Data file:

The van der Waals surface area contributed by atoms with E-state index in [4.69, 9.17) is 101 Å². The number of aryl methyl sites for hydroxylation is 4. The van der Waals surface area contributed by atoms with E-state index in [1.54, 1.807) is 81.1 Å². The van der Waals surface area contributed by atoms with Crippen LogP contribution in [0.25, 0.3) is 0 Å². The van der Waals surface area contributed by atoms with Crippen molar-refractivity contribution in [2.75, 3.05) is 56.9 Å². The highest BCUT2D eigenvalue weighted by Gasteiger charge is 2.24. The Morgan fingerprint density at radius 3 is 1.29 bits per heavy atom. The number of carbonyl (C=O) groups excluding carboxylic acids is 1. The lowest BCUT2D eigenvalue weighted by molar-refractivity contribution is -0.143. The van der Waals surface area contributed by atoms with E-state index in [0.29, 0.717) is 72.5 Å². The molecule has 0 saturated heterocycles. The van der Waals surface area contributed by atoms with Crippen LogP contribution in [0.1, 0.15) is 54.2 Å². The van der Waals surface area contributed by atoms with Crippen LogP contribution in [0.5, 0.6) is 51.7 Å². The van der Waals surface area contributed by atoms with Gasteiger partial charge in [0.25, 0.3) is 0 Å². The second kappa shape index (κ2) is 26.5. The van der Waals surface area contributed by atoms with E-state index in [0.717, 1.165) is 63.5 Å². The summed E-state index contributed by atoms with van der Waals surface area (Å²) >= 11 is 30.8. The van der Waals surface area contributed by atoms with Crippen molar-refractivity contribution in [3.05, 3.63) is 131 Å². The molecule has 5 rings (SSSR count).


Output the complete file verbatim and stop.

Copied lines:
The van der Waals surface area contributed by atoms with E-state index in [4.69, 9.17) is 101 Å². The number of aryl methyl sites for hydroxylation is 4. The van der Waals surface area contributed by atoms with E-state index in [1.54, 1.807) is 81.1 Å². The van der Waals surface area contributed by atoms with Crippen LogP contribution in [0.25, 0.3) is 0 Å². The van der Waals surface area contributed by atoms with Crippen molar-refractivity contribution in [2.75, 3.05) is 56.9 Å². The highest BCUT2D eigenvalue weighted by Gasteiger charge is 2.24. The Morgan fingerprint density at radius 3 is 1.29 bits per heavy atom. The number of carbonyl (C=O) groups excluding carboxylic acids is 1. The lowest BCUT2D eigenvalue weighted by molar-refractivity contribution is -0.143. The van der Waals surface area contributed by atoms with E-state index in [0.29, 0.717) is 72.5 Å². The molecule has 0 saturated heterocycles. The van der Waals surface area contributed by atoms with Crippen LogP contribution in [0.1, 0.15) is 54.2 Å². The van der Waals surface area contributed by atoms with Crippen LogP contribution in [0.5, 0.6) is 51.7 Å². The van der Waals surface area contributed by atoms with Gasteiger partial charge in [0.25, 0.3) is 0 Å². The second kappa shape index (κ2) is 26.5. The van der Waals surface area contributed by atoms with E-state index in [0.717, 1.165) is 63.5 Å². The summed E-state index contributed by atoms with van der Waals surface area (Å²) >= 11 is 30.8. The van der Waals surface area contributed by atoms with Crippen molar-refractivity contribution in [3.05, 3.63) is 131 Å². The molecule has 5 rings (SSSR count).